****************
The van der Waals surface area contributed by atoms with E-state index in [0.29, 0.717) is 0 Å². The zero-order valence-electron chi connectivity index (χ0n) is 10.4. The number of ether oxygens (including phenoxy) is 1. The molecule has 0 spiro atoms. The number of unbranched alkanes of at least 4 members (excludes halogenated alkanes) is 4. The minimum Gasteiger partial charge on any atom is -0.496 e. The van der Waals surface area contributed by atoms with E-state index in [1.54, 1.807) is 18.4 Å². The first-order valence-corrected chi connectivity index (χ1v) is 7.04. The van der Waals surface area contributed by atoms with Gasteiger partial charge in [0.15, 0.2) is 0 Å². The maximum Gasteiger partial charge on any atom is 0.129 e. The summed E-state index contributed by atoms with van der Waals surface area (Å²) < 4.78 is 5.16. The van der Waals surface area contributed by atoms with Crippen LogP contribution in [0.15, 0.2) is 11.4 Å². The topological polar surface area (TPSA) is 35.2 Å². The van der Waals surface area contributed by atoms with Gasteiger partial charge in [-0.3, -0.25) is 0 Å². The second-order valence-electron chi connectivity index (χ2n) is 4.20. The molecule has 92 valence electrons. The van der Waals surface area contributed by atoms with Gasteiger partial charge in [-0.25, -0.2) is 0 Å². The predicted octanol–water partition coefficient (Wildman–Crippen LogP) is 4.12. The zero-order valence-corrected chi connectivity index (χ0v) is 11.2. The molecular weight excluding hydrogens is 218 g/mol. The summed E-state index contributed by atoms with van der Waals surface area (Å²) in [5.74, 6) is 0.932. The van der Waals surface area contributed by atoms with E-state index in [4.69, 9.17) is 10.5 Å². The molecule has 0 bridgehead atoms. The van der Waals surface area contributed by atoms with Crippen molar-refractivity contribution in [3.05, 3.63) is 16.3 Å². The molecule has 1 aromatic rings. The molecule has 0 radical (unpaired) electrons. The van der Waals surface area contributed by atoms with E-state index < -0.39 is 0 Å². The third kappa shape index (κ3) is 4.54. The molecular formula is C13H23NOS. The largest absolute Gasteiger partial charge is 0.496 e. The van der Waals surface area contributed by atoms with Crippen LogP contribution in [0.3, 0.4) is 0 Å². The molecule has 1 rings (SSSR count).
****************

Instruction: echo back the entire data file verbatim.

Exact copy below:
The van der Waals surface area contributed by atoms with E-state index in [0.29, 0.717) is 0 Å². The zero-order valence-electron chi connectivity index (χ0n) is 10.4. The number of ether oxygens (including phenoxy) is 1. The molecule has 0 spiro atoms. The number of unbranched alkanes of at least 4 members (excludes halogenated alkanes) is 4. The minimum Gasteiger partial charge on any atom is -0.496 e. The van der Waals surface area contributed by atoms with E-state index in [1.54, 1.807) is 18.4 Å². The first-order valence-corrected chi connectivity index (χ1v) is 7.04. The van der Waals surface area contributed by atoms with Gasteiger partial charge in [0.15, 0.2) is 0 Å². The maximum Gasteiger partial charge on any atom is 0.129 e. The summed E-state index contributed by atoms with van der Waals surface area (Å²) < 4.78 is 5.16. The van der Waals surface area contributed by atoms with Crippen LogP contribution in [0.15, 0.2) is 11.4 Å². The topological polar surface area (TPSA) is 35.2 Å². The van der Waals surface area contributed by atoms with Gasteiger partial charge in [-0.3, -0.25) is 0 Å². The second-order valence-electron chi connectivity index (χ2n) is 4.20. The molecule has 92 valence electrons. The van der Waals surface area contributed by atoms with Gasteiger partial charge in [-0.25, -0.2) is 0 Å². The predicted octanol–water partition coefficient (Wildman–Crippen LogP) is 4.12. The zero-order valence-corrected chi connectivity index (χ0v) is 11.2. The molecular weight excluding hydrogens is 218 g/mol. The summed E-state index contributed by atoms with van der Waals surface area (Å²) in [5.74, 6) is 0.932. The van der Waals surface area contributed by atoms with E-state index in [4.69, 9.17) is 10.5 Å². The molecule has 0 bridgehead atoms. The van der Waals surface area contributed by atoms with Crippen molar-refractivity contribution in [3.05, 3.63) is 16.3 Å². The molecule has 1 aromatic rings. The molecule has 0 radical (unpaired) electrons. The van der Waals surface area contributed by atoms with E-state index < -0.39 is 0 Å². The third kappa shape index (κ3) is 4.54. The molecular formula is C13H23NOS. The largest absolute Gasteiger partial charge is 0.496 e. The van der Waals surface area contributed by atoms with Crippen LogP contribution in [0.3, 0.4) is 0 Å². The molecule has 1 rings (SSSR count).